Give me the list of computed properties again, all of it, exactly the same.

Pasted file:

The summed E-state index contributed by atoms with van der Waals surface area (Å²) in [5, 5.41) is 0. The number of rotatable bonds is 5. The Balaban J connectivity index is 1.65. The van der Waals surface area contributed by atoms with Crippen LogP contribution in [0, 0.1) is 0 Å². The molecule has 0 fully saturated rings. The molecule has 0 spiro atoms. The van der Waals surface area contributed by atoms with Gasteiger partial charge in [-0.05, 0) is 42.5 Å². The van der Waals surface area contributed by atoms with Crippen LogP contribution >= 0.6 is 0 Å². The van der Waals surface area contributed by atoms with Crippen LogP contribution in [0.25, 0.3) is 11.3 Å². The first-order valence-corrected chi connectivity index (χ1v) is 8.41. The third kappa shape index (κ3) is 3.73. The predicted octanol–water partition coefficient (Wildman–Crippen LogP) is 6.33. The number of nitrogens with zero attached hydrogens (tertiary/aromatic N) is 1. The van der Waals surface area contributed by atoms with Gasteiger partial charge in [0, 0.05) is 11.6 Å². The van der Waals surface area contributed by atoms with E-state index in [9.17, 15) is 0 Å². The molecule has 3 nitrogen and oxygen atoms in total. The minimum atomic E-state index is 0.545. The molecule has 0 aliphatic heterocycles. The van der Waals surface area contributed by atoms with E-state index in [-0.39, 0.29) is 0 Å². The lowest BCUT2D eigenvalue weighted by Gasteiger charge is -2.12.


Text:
The summed E-state index contributed by atoms with van der Waals surface area (Å²) in [5, 5.41) is 0. The number of rotatable bonds is 5. The Balaban J connectivity index is 1.65. The van der Waals surface area contributed by atoms with Crippen LogP contribution in [0, 0.1) is 0 Å². The molecule has 0 fully saturated rings. The molecule has 0 spiro atoms. The van der Waals surface area contributed by atoms with Gasteiger partial charge in [-0.05, 0) is 42.5 Å². The van der Waals surface area contributed by atoms with Crippen LogP contribution >= 0.6 is 0 Å². The van der Waals surface area contributed by atoms with Crippen LogP contribution in [0.25, 0.3) is 11.3 Å². The first-order valence-corrected chi connectivity index (χ1v) is 8.41. The third kappa shape index (κ3) is 3.73. The predicted octanol–water partition coefficient (Wildman–Crippen LogP) is 6.33. The number of nitrogens with zero attached hydrogens (tertiary/aromatic N) is 1. The van der Waals surface area contributed by atoms with Gasteiger partial charge in [0, 0.05) is 11.6 Å². The van der Waals surface area contributed by atoms with E-state index in [9.17, 15) is 0 Å². The molecule has 3 nitrogen and oxygen atoms in total. The minimum atomic E-state index is 0.545. The molecule has 0 aliphatic heterocycles. The van der Waals surface area contributed by atoms with E-state index in [-0.39, 0.29) is 0 Å². The lowest BCUT2D eigenvalue weighted by Gasteiger charge is -2.12.